Antique Furniture | eBay

Antique Couches and Chairs

Chairs / November 25, 2016

If you’re in the market for a vintage sofa, you know how the term “couch surfing” takes on a whole new meaning—and not necessarily a relaxing one. When it comes to vintage sofas, options abound—one vintage sofa touts itself as a tuxedo model, while another a camelback. Not sure of the difference? Trust us, you’re not alone! To help, we’ve broken down some of the most common types of vintage sofas. Whether you’re into sleek, timeless vintage sofas or plump, traditional sofas covered in chintz, get ready to meet your match!


As its name suggests, the tuxedo sofa is a luxurious, black tie-ready sofa that personifies city cool. Originating in the 1920s (in none other than Tuxedo Park, New York), this vintage sofa is defined by its boxy silhouette, which is created by panel-like arms that are the same height as the sofa’s back. The other hallmark of this vintage sofa? Deep, pucker-up tufting on the back rest. While the straight-backed nature of the tuxedo sofa perhaps makes it better suited to formal living rooms than romp-y family rooms, a linen or cotton upholstery can downplay this vintage sofa’s glamorous Gatsby vibe. On the contrary, a cushy velvet will make it a champagne and caviar-ready dream.


If you’re aiming to make a traditional but subtly sexy statement, you can’t do better than a used camelback sofa. A confidently structured sofa, with just a hint of romance (thanks to its meandering back), the camelback is believed to have originated from a Thomas Chippendale design. In fact, if you recall a Chippendale chair or armoire, it’s apparent that a camelback sofa shares many of the same traits, including claw-footed, cabriole legs and scrolled arms. While modern day designers have taken many liberties with the camelback’s form, the center arch—or hump—is integral to making a sofa a camelback as opposed to a settee. While we’ll admit that this used sofa can come off as overly prim and proper, a cheeky printed upholstery can freshen things right up.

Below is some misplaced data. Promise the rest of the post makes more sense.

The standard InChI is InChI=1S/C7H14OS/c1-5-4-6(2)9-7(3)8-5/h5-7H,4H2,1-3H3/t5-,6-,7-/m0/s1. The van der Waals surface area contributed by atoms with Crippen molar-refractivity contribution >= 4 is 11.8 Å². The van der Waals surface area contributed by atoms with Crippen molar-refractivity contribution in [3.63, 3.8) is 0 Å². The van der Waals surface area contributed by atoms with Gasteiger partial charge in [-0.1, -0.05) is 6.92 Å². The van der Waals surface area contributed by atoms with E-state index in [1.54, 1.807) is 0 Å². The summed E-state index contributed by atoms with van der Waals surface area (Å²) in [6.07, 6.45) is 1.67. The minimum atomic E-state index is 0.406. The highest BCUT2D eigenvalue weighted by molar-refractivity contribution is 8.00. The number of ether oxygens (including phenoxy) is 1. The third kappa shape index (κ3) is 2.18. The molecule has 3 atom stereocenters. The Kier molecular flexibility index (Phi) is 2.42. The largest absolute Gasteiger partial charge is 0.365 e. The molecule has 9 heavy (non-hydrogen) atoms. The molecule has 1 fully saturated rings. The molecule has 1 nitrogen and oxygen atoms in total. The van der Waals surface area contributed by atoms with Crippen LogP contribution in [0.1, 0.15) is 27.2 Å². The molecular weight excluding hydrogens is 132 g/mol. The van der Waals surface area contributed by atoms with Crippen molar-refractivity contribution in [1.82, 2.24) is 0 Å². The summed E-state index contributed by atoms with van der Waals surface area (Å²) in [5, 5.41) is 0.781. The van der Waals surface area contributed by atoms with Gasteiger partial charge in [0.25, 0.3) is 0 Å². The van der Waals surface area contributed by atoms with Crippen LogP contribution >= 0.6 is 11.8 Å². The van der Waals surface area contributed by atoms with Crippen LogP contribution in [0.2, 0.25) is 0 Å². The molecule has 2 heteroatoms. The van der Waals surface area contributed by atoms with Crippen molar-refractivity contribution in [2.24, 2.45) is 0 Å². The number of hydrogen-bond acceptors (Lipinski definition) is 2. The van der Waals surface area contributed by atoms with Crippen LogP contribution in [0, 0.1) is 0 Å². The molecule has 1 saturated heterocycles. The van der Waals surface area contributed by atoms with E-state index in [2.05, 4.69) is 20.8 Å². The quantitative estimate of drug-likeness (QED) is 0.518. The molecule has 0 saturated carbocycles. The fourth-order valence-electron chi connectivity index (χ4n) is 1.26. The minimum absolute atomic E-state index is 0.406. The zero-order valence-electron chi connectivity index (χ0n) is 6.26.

A Brit by birth, the chesterfield sofa is something of an anomaly. One minute this used sofa can feel grandly traditional, while the next it can read as unexpectedly funky. What gives? Well, we think it’s the way this vintage sofa’s boxy silhouette—similar to the tuxedo sofa’s in that it features a leveled back and arms—is contrasted by playful details like scrolled arm caps and all-over tufting. Yes, this sofa will read as masculine when upholstered in cognac leather and placed in a lodge setting, but when swathed in a pretty pastel velvet it’ll feel whimsical and feminine. And cloaked in an uproarious red leather? Well, it will feel delightfully offbeat. In fact, the only thing mandatory for this used sofa is a large room, since thanks to a deep seat, it packs one colossal footprint.


If you’re looking to give your space a sophisticated yet frolicsome note, try an English roll arm sofa. In congruency with its name, this used sofa showcases abbreviated, bun-like arms paired with plush, sink-in-and-stay-awhile cushions and turned spindle legs. While the roll arms don’t run the length of the entire sofa seat, they are amply cushioned, making them a keystone of the design (and allowing them the ability to buoy your head during mid-afternoon nap sessions). Among our favorite things about the English roll arm sofa is its ability to feel simultaneously refined and casual. Stylistically, this used sofa is the equivalent of white jeans—elegant and easy, even if it’s upholstered in dark charcoal linen.